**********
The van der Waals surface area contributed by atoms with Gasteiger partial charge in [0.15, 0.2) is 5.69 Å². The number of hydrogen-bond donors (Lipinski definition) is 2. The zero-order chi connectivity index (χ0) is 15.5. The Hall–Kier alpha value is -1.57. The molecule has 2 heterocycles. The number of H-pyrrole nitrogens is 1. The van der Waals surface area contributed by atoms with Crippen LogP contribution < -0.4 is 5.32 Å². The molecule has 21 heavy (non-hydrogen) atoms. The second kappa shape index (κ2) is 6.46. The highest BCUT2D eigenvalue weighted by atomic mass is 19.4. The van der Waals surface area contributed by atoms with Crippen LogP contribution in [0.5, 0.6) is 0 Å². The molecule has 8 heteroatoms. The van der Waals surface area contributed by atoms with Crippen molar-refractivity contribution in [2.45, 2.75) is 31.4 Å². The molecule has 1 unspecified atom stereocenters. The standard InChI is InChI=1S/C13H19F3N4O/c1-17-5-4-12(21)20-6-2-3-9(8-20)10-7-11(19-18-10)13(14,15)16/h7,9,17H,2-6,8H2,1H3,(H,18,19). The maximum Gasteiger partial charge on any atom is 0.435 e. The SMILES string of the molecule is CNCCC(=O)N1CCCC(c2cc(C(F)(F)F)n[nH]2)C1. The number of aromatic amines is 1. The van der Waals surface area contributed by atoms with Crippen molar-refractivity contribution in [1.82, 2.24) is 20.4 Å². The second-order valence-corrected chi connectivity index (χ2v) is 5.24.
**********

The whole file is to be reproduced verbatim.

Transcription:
The van der Waals surface area contributed by atoms with Gasteiger partial charge in [0.15, 0.2) is 5.69 Å². The number of hydrogen-bond donors (Lipinski definition) is 2. The zero-order chi connectivity index (χ0) is 15.5. The Hall–Kier alpha value is -1.57. The molecule has 2 heterocycles. The number of H-pyrrole nitrogens is 1. The van der Waals surface area contributed by atoms with Crippen LogP contribution < -0.4 is 5.32 Å². The molecule has 21 heavy (non-hydrogen) atoms. The second kappa shape index (κ2) is 6.46. The highest BCUT2D eigenvalue weighted by atomic mass is 19.4. The van der Waals surface area contributed by atoms with Crippen LogP contribution in [0.5, 0.6) is 0 Å². The molecule has 8 heteroatoms. The van der Waals surface area contributed by atoms with Crippen molar-refractivity contribution in [2.45, 2.75) is 31.4 Å². The molecule has 1 unspecified atom stereocenters. The standard InChI is InChI=1S/C13H19F3N4O/c1-17-5-4-12(21)20-6-2-3-9(8-20)10-7-11(19-18-10)13(14,15)16/h7,9,17H,2-6,8H2,1H3,(H,18,19). The maximum Gasteiger partial charge on any atom is 0.435 e. The SMILES string of the molecule is CNCCC(=O)N1CCCC(c2cc(C(F)(F)F)n[nH]2)C1. The number of aromatic amines is 1. The van der Waals surface area contributed by atoms with Crippen molar-refractivity contribution in [1.82, 2.24) is 20.4 Å². The second-order valence-corrected chi connectivity index (χ2v) is 5.24.